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Vasili’s Taxidi: Servicing the Local Community for over 50 Years, Local Icon, Peter Spanos

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By Vasilis Vasilas

Last week, we focussed on how the longevity of successful local businesses transforms them into local icons, and Peter Spanos is another local legend, running barber shops for over 50 years! 

Having been trained and then working in Athens, Greece, Peter and his family migrated to Australia in 1964. As a young seventeen year old, he balanced working at the Tip Top factory in Newtown, attending English lessons at night school and cutting hair for a Russian barber in Bankstown.  

Finishing the fourth year of his apprenticeship as a barber, Peter worked for a Greek barber whose shop was in Tower St, north Panania but his dream was always to open up his own barber shop. 

An opportunity arose when Peter found a vacant shop in East Hills and he could lease out the premises for a barber shop. At the time, trains terminated at East Hills as it was the last stop on the East Hills railway line. 

Despite the long hours and working alone, Peter was motivated enough to overcome any arising problems, ‘Every start is difficult. It may have been a ‘one-man show’ but I had the enthusiasm and hope for a brighter future. I wanted to be a successful migrant; Australia provided me with an opportunity and I took it.’

Peter provides some vivid anecdotes about having a barber shop in East Hills in the late 1960s, ‘Being located so close to the East Hills Hotel, many of my customers would come from the Hotel to get their hair cut. They would finish work and then visit the Hotel and have a couple of drinks to wind down. Then, they would decide to have a haircut. 

They are very different times. They would often come with their glasses of beer to the shop. I would cut their hair and they would forgetfully leave the glasses at the shop. So, I would have to pick up the glasses and return them to the Hotel. When my customers did come from the Hotel, they were ‘happy.’ Australians are very easy customers, very polite and they quickly become your friends.’

Peter remembers East Hills in the late 1960s was like a small village, with only the East Hills Hotel and a couple of shops but, over the years, East Hills shopping centre began to grow with more shops. 

In the early 1980s, Peter’s stay at East Hills came to an end when the State Rail Authority plans for a new station, as the railway line was being extended from East Hills to Campbeltown, forced Peter out,  ‘After nineteen years, I was forced to leave. East Hills was my home; I had spent more years in East Hills and than in Greece.‘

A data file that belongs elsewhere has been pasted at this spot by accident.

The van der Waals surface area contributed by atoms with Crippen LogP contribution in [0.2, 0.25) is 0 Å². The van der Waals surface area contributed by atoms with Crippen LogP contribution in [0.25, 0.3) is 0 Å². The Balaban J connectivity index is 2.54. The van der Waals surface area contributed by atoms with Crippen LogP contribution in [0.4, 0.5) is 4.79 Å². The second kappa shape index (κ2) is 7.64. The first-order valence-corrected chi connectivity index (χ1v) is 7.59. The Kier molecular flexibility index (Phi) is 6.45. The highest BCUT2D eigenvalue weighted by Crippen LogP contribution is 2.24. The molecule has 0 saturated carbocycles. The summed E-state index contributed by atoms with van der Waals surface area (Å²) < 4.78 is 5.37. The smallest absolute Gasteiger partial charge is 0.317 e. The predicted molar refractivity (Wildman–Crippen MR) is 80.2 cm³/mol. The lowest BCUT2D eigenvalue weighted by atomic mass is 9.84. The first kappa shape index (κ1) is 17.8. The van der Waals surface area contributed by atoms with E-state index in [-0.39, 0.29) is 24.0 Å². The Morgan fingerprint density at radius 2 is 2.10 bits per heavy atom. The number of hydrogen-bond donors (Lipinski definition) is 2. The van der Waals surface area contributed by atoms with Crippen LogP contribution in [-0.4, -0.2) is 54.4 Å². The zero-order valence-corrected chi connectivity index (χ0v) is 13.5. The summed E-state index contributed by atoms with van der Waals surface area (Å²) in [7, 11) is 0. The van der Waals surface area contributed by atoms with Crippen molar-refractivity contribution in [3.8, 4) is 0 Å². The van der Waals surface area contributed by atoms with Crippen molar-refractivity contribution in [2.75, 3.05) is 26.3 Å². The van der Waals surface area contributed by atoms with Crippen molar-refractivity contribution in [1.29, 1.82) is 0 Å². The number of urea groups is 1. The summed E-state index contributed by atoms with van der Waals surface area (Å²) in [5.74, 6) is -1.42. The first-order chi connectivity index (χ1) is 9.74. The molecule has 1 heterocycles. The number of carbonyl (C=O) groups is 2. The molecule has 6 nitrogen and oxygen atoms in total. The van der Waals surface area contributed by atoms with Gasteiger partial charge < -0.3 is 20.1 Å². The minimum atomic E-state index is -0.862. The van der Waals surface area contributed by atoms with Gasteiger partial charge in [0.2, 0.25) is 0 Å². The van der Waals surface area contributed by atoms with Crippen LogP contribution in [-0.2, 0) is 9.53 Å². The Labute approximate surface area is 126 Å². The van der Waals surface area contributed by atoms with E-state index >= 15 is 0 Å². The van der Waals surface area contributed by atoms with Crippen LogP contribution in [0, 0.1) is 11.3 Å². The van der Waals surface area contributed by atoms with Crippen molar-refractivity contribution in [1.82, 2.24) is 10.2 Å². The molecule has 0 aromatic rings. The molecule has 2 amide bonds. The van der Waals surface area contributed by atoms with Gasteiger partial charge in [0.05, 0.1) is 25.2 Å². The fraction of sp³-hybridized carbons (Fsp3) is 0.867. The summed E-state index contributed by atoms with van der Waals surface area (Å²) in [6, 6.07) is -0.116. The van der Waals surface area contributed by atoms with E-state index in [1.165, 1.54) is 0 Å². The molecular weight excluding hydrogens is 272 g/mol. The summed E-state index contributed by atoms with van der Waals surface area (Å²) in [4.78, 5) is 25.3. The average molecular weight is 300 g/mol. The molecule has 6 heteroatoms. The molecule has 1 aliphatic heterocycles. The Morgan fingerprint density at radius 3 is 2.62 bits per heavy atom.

Peter was lucky enough to find a vacant shop in Panania shopping centre and, after renovating the premises, opened Peter’s Hairdressing Salon. Peter has worked in Panania ever since. 

Some of my famous customers were singers, Col Joye, and his family, Ricky May and Sandy Scott (who incidentally married Col Joye’s sister). As customers, he also had Swimming Olympian, Ian Thorpe, and politicians- whether Local, State or Federal.   

Although Peter has always striven to provide the best quality service for his customers, his barber shop is known for its friendly atmosphere, where people feel comfortable to meet and socialise. 

One rewarding aspect of his job is when Peter cuts the hair of customers in the same family, who have been coming to the shop for decades and he finds himself having cut the hair of four generations, ‘I have cut the grandfather’s hair and he brought his son for haircuts who grew up and brought his own son for haircuts. All cutting the hair of three generations, this makes me feel that I am part of their family too.’

After so many decades of operating the local barber shop, it is definitely more than just a shop- it is a social hub too, ‘What keeps me going is my love for my work and the people that I meet every day. Customers find our barber shop as a friendly place to meet; they often come with their coffee and enjoy socialising at our shop. Being a meeting point, if anyone wants to know what is going on in the local area, they come to the shop and ask if I know anything. That is why some of my customers jokingly called me ‘the sheriff’ as I know what was going on in Panania.’ 

And what is a major drawing card to Peter’s barber shop is Peter himself; he has such a friendly nature that warmly welcomes his customers.

Reflecting on his fifty years of working as a barber, Peter acknowledges just how important the local area is in his own life, ‘I left school when I was thirteen years old and migrated here when I was only seventeen. I was blessed to have found my shop in Panania; in the 1970s, my family put roots in the ground and we have lived in the local area ever since. After working over four decades here, the sun always sets in Panania. This is my home.’

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